Sometimes (but admittedly not that often for me), you run into the issue that you have an open bottle of wine which you just can’t seem to finish-off.
There seems to be an ever increasing amount of gadgets on the market which claim to preserve your opened bottle of wine, much longer than if you were to simply put the cork back in. I’ve always found that in the extraordinary case of having an unfinished bottle at home, 2-3 days with just the cork in is normally the maximum amount of time a wine will go before you’ll see a certain amount of deterioration.
So the question is, which method of wine preservation really works?
Vacuum devices are becoming increasingly prevalent, and they run the gambit from cheap hand-operated pumps (1st image), which you can find at stores such as Target; right the way through to more expensive sealer systems which seal a decanter (2nd image).
The concern is that whilst you can certainly create an air-tight seal by using these types of products, what are you really removing from that bottle?
Wine contains a number of flavor compounds, and by sucking all the air out of a bottle, you’re also sucking out the flavor "esters" or the "aroma" of a wine. I think that the method is indeed flawed, but it’s still better than doing nothing at all…
I wasn’t even going to give this next method a mention, but in the interest of the article: displacement with marbles!
The idea behind this method is that you simply pour marbles into your unfinished bottle, the level of wine gets pushed to near the top, and you place the cork back in therefore minimizing the amount of air in the bottle.
Just a few problems that I can see without even attempting it first:
– I can imagine the method could be quite time consuming.
– Your friends will no doubt make fun of you.
– The marbles need to be virtually sterile before placing them in the bottle.
– You’re in for a hell of a shock the next day if you forget about the marbles as you try pouring a glass of wine!
From my childhood experiences, I do recall that marbles tend to be made of glass, and are therefore fairly fragile. All it takes is for one or two of those marbles to chip, as you pour them into a wine bottle (in your no-doubt drunken stupor), and instead of enjoying that well-preserved, rich and chewy Napa Cabernet; you and your loved ones will be chewing on shards of broken marbles. Not cool.
Ronn Wiegand (Master Sommelier and Master of Wine) recommends the unlikely method of freezing the bottle. The "Wiegand method" as it has been named, involves standing the bottle up (so as to not pop the cork), ensuring that the cork is relatively clean, and simply placing the bottle in your freezer.
"As long as you have the freezer space to spare, freezing is the only way I know to preserve opened wine not just for days, but weeks, months, or even years." says Wiegand.
I don’t mind saying that I was a little skeptical when reading this statement, but if there’s anyone in the world who knows what he’s talking about, it’s this guy!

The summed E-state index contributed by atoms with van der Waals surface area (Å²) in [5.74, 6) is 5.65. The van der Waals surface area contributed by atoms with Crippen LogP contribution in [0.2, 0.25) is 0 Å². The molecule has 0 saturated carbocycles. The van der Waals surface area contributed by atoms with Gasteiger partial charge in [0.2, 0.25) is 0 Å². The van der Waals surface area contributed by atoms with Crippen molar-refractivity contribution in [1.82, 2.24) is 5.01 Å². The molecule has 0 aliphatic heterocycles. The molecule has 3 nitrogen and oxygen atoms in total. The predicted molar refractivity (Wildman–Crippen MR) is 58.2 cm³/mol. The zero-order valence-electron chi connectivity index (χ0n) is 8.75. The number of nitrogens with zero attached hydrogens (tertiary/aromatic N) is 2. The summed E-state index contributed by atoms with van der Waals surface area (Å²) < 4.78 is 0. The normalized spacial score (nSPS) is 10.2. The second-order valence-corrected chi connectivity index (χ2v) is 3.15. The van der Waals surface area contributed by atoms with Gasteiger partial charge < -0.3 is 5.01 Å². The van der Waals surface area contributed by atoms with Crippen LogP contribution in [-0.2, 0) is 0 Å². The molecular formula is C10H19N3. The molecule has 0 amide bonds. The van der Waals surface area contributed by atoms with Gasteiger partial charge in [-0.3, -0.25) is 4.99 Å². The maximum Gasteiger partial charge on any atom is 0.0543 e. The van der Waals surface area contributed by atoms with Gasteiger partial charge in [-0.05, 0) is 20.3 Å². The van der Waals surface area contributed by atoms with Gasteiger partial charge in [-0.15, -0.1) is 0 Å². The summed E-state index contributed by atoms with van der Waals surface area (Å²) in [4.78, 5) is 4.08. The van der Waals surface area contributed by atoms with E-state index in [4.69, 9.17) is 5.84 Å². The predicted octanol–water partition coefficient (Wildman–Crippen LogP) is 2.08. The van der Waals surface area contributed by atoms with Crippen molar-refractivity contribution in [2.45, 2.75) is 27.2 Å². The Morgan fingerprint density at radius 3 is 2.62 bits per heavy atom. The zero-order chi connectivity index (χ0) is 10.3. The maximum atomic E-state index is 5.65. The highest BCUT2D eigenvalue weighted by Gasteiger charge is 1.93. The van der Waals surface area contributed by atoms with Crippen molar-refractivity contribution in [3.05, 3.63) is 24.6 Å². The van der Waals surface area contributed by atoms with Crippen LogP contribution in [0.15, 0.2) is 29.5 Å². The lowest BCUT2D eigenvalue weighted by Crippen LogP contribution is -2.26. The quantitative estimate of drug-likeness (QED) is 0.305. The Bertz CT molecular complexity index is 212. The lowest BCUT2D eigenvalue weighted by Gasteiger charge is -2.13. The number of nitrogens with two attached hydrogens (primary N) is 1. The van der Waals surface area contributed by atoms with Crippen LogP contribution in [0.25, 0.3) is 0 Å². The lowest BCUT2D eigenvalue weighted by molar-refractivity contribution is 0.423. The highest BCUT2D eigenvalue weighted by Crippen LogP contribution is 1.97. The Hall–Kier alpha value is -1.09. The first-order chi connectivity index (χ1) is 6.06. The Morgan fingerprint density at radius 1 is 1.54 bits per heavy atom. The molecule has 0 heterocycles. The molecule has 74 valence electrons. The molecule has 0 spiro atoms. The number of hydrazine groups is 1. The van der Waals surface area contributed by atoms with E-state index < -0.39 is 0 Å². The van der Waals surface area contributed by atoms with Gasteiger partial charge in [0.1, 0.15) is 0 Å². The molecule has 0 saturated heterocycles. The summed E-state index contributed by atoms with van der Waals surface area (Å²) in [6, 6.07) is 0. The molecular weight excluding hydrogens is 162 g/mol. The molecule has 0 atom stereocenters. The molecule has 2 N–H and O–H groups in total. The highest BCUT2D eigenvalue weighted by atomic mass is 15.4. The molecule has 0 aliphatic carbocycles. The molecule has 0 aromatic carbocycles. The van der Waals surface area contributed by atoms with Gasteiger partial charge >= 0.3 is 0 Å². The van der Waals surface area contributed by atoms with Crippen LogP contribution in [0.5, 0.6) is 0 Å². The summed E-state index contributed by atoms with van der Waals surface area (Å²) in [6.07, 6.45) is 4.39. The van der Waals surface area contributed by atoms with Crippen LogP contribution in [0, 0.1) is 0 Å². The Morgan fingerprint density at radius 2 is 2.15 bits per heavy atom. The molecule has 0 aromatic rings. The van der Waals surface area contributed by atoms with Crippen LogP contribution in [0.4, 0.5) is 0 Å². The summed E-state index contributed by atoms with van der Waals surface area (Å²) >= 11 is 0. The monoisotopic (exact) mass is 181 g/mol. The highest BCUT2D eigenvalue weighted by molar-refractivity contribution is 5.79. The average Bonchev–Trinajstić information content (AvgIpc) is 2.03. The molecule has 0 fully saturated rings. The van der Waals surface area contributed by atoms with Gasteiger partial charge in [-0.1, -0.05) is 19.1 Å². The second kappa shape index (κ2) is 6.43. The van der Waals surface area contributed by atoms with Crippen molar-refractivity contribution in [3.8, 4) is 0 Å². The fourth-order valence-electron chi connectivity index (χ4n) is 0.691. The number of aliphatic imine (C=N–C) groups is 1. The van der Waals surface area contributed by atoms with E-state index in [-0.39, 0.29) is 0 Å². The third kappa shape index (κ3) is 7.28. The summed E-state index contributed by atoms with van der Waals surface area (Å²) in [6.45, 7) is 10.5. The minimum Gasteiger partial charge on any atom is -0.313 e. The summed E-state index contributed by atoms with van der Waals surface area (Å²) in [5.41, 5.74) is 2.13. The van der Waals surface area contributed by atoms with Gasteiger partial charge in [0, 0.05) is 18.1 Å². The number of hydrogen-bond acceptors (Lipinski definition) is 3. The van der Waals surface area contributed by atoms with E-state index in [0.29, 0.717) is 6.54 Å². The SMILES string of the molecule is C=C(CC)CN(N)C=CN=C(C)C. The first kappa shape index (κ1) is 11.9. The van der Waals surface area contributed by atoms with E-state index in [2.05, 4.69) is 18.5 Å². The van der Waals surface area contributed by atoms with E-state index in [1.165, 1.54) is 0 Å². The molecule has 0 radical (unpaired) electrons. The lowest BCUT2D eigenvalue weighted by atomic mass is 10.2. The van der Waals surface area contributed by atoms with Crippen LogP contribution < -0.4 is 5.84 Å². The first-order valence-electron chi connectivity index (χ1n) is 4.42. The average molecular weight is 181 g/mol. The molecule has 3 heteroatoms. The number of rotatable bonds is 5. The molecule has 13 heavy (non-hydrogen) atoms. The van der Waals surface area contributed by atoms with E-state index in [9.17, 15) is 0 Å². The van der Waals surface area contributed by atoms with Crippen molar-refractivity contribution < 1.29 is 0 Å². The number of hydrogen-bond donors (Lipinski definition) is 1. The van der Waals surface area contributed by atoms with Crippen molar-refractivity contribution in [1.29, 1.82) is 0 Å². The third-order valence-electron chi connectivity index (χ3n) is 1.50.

The method obviously isn’t all too practical for restaurants or even for home use, that is if you plan on drinking the bottle without 4+hours notice!
Another method used by a number of restaurants (1st image), but for the most part too costly for home use (although I’m saving up for one as we speak); systems such as the Cruvinet or WineKeeper dispense wine using a tap. They then replace the dispensed wine with an inert gas, whilst at the same time keeping the wine at the correct temperature.
Products such as the 2nd image to the left from www.wineaccessoriessales.com/, offer an ingenious and more economical solution for the home, a single tap with a small Argon / CO2 cylinder that is placed in the bottle. When you compress the handle, the wine is dispensed and the nitrogen fills the bottle. The company looks relatively new, and this is the first time that I have seen the product. I can imagine that the nitrogen canisters aren’t too cheap, but otherwise this looks like a great system!
Products such as Private Preserve use the same system, but on a much smaller, most cost-effective scale. A mixture of CO2, Argon and Nitrogen puts a layer of inert gas between the cork and the wine. This is a product that I personally use at home, and certainly know it to extend the life an opened bottle by a few extra days. I also know for a fact that Chateau Mouton Rothschild use the Private Preserve. Don’t ask me how I know that, I just do.
The overall aim of systems such as these is to displace the air that’s in the bottle. Always be wary of restaurants or bars which have an extensive "by the glass" program, and don’t use any method to preserve their open wine!
Wines are often placed in the refrigerator to lessen the oxidation of wine in order to slow down chemical reactions, applying the same principle as to foods. One thought however is that cold temperatures make oxygen more soluble, therefore once the bottle has been opened, and oxygen has been allowed to enter the bottle, you replace one problem with another.
Now I can see the science behind this, but I think that as long as you drink the bottle within a few days of placing in the refrigerator you’ll be fine, (which is the same effect you get as storing the wine at room temp).
Just finish the bottle!